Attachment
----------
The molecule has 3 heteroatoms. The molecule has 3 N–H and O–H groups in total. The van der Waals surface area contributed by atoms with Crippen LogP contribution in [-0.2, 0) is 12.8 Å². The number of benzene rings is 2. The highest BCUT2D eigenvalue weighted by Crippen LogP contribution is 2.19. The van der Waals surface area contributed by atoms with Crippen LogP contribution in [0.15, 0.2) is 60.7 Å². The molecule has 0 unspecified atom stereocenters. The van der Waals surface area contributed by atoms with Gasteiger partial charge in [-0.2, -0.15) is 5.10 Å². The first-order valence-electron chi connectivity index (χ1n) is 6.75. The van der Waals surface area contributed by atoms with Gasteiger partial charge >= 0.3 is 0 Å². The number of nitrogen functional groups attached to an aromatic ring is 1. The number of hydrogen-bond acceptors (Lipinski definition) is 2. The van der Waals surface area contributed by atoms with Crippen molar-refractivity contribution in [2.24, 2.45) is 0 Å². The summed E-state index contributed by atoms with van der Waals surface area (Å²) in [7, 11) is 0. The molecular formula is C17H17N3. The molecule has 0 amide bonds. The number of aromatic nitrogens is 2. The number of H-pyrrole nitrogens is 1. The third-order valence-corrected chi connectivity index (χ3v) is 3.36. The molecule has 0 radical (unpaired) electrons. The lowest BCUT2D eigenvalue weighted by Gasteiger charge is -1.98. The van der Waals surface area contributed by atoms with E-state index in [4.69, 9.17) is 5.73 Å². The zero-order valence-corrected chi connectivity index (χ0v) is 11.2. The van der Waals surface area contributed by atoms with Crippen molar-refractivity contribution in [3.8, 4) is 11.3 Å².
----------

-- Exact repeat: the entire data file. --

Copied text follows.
The molecule has 3 heteroatoms. The molecule has 3 N–H and O–H groups in total. The van der Waals surface area contributed by atoms with Crippen LogP contribution in [-0.2, 0) is 12.8 Å². The number of benzene rings is 2. The highest BCUT2D eigenvalue weighted by Crippen LogP contribution is 2.19. The van der Waals surface area contributed by atoms with Crippen LogP contribution in [0.15, 0.2) is 60.7 Å². The molecule has 0 unspecified atom stereocenters. The van der Waals surface area contributed by atoms with Gasteiger partial charge in [-0.2, -0.15) is 5.10 Å². The first-order valence-electron chi connectivity index (χ1n) is 6.75. The van der Waals surface area contributed by atoms with Gasteiger partial charge >= 0.3 is 0 Å². The number of nitrogen functional groups attached to an aromatic ring is 1. The number of hydrogen-bond acceptors (Lipinski definition) is 2. The van der Waals surface area contributed by atoms with Crippen molar-refractivity contribution in [2.24, 2.45) is 0 Å². The summed E-state index contributed by atoms with van der Waals surface area (Å²) in [7, 11) is 0. The molecular formula is C17H17N3. The molecule has 0 amide bonds. The number of aromatic nitrogens is 2. The number of H-pyrrole nitrogens is 1. The third-order valence-corrected chi connectivity index (χ3v) is 3.36. The molecule has 0 radical (unpaired) electrons. The lowest BCUT2D eigenvalue weighted by Gasteiger charge is -1.98. The van der Waals surface area contributed by atoms with E-state index in [4.69, 9.17) is 5.73 Å². The zero-order valence-corrected chi connectivity index (χ0v) is 11.2. The van der Waals surface area contributed by atoms with Crippen molar-refractivity contribution in [3.8, 4) is 11.3 Å².